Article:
Last month's Quinnipiac poll suggested that Democrat Barack Obama could walk away with Minnesota's ten electoral votes, since he had a 17 percentage point lead over McCain.
However, the latest poll shows a very competitive race. Forty-six percent of the more than 1,200 Minnesotans polled say they're backing Obama. Meanwhile, 44 percent support McCain and eight percent are undecided. Mix in a margin of error of plus or minus 2.8 percentage points, and Quinnipiac pollster Clay Richards says Minnesota may be a swing state after all.
"Clearly there has been a change here and clearly more independents and more young people are supporting Senator McCain than in the previous poll," said Richards.
Richards said McCain closed the gap by doing better among the always important independent voters.
In June Obama had a 21 point advantage among independent voters. That lead has shrunk to eight points in the latest poll. Richards said it's clear that both campaigns will work to court those voters over the next four months.
"One third of independents say they're undecided, and that will probably be the group that will determine where this election ends up," Richards said.
More than half of those polled cited the economy as their most important issue, followed by the war in Iraq and health care.
And among voters' economic concerns, Richards said energy and the high price of gasoline are emerging as another key issue this election cycle. One in ten voters polled say they've changed their minds and now support drilling off the U.S. coasts and in the Arctic National Wildlife Refuge in Alaska. Richards said he was surprised to learn that voters are more concerned about a presidential candidate's position on energy than their position on the war in Iraq.
"In all four swing states, including Minnesota, that we polled, voters say energy policy is now more important then Iraq. That would not have been the case a month or two ago before gasoline prices soared," explained Richards. "It's refocusing the campaign and will probably continue to provide volatility in the polls..."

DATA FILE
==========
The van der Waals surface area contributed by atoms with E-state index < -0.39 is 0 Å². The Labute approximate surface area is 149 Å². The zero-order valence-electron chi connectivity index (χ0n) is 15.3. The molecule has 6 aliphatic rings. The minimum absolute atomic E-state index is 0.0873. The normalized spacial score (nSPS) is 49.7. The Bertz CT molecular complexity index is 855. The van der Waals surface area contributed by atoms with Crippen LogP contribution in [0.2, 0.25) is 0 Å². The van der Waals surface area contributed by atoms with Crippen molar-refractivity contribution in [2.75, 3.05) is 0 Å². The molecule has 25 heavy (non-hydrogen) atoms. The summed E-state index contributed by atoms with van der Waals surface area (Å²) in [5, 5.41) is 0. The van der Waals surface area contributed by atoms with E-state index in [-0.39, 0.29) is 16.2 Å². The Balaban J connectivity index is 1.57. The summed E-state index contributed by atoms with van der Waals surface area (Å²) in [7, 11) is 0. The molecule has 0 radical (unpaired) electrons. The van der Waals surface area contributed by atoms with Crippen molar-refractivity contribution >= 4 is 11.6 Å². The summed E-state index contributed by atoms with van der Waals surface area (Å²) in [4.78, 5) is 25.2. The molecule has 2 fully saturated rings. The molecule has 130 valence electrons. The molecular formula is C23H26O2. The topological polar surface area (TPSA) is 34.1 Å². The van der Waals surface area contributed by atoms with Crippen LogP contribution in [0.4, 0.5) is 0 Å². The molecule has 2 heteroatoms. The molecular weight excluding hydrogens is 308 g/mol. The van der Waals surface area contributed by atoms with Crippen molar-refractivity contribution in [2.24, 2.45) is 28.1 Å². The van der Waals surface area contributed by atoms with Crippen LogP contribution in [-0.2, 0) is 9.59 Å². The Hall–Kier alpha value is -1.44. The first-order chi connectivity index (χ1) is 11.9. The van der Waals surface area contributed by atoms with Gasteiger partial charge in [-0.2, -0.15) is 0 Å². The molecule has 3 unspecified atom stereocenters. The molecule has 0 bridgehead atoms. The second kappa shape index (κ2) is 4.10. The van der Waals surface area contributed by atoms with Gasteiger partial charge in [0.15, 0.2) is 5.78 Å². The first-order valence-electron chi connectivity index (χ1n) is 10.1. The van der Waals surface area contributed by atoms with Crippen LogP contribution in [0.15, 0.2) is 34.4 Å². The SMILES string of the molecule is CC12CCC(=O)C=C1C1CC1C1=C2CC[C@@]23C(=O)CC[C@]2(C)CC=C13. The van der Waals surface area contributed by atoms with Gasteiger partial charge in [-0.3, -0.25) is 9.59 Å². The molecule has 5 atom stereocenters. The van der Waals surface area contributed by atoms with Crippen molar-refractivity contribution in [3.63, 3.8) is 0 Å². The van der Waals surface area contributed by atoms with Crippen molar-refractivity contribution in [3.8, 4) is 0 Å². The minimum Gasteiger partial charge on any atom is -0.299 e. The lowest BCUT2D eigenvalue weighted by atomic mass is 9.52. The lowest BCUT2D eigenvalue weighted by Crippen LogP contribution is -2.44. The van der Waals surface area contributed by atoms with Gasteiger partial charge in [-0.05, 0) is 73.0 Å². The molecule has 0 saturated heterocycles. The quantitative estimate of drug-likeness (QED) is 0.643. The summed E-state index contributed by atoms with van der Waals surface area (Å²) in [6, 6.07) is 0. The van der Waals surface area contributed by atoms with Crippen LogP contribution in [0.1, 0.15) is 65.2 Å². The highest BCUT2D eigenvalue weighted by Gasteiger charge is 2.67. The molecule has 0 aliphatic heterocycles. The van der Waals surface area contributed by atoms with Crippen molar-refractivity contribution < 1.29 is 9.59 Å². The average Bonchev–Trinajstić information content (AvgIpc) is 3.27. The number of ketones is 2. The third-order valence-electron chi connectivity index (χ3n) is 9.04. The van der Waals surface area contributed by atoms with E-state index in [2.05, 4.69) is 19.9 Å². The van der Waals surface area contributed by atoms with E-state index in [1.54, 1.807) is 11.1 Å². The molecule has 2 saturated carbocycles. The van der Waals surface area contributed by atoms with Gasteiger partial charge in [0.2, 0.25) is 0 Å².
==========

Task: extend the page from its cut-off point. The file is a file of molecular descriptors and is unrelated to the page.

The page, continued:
The poll also found a very pessimistic electorate. The vast majority, nearly eight in ten, said they were dissatisfied with how things are going in the country.
Officials with the two presidential campaigns are using the poll as motivation. McCain spokesman Tom Steward said strong poll results, along with several visits by McCain, help energize his base.
"Even though you have to take it with a certain grain of salt, just because the polls fluctuate. It definitely tells people, reminds folks, not just our volunteers, but across the state, that Minnesota really is in play," said Steward.
Obama's Minnesota spokesman said he's not surprised by the virtual dead heat. Nick Kimball said the most recent poll numbers should prompt Obama's core supporters to redouble their efforts in Minnesota.
"I do think that showing this race a little bit closer, which is what we've always expected, might kick people into gear a little bit, might open up their eyes and come around and realize that this is going to be a close race," said Kimball. "Minnesota is famous for having close races for the most part."
Pollsters also queried voters on Minnesota's Senate race. The poll shows Republican Norm Coleman with a significant lead over Democrat Al Franken.
Fifty-three percent of those polled say they're backing Coleman, while 38 percent are backing Franken.
The poll shows Franken is still struggling to convince Democrats to support him, since one in five say they're voting for Coleman. The Franken campaign questioned the validity of the poll, saying it included a heavier makeup of Republicans.
Pollster Clay Richards says the results could also give McCain more reason to choose Gov. Tim Pawlenty as his running mate. He said picking Pawlenty might help swing the state to McCain.